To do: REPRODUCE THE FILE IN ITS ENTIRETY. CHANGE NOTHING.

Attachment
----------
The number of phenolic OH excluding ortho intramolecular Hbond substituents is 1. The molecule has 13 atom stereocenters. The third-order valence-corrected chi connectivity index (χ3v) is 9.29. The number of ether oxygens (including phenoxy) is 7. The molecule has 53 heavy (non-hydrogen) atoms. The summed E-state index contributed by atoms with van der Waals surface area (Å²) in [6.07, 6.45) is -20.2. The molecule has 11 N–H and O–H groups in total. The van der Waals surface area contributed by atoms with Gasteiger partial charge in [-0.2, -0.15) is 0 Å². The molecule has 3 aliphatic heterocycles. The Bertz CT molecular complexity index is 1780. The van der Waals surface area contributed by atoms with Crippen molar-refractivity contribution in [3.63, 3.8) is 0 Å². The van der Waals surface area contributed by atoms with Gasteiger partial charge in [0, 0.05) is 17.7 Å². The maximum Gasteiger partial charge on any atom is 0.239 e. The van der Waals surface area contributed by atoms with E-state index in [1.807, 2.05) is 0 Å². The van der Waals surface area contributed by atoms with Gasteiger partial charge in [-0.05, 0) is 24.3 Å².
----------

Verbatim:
The number of phenolic OH excluding ortho intramolecular Hbond substituents is 1. The molecule has 13 atom stereocenters. The third-order valence-corrected chi connectivity index (χ3v) is 9.29. The number of ether oxygens (including phenoxy) is 7. The molecule has 53 heavy (non-hydrogen) atoms. The summed E-state index contributed by atoms with van der Waals surface area (Å²) in [6.07, 6.45) is -20.2. The molecule has 11 N–H and O–H groups in total. The van der Waals surface area contributed by atoms with Gasteiger partial charge in [-0.2, -0.15) is 0 Å². The molecule has 3 aliphatic heterocycles. The Bertz CT molecular complexity index is 1780. The van der Waals surface area contributed by atoms with Crippen molar-refractivity contribution in [3.63, 3.8) is 0 Å². The van der Waals surface area contributed by atoms with Gasteiger partial charge in [0, 0.05) is 17.7 Å². The maximum Gasteiger partial charge on any atom is 0.239 e. The van der Waals surface area contributed by atoms with E-state index in [1.807, 2.05) is 0 Å². The van der Waals surface area contributed by atoms with Gasteiger partial charge in [-0.05, 0) is 24.3 Å².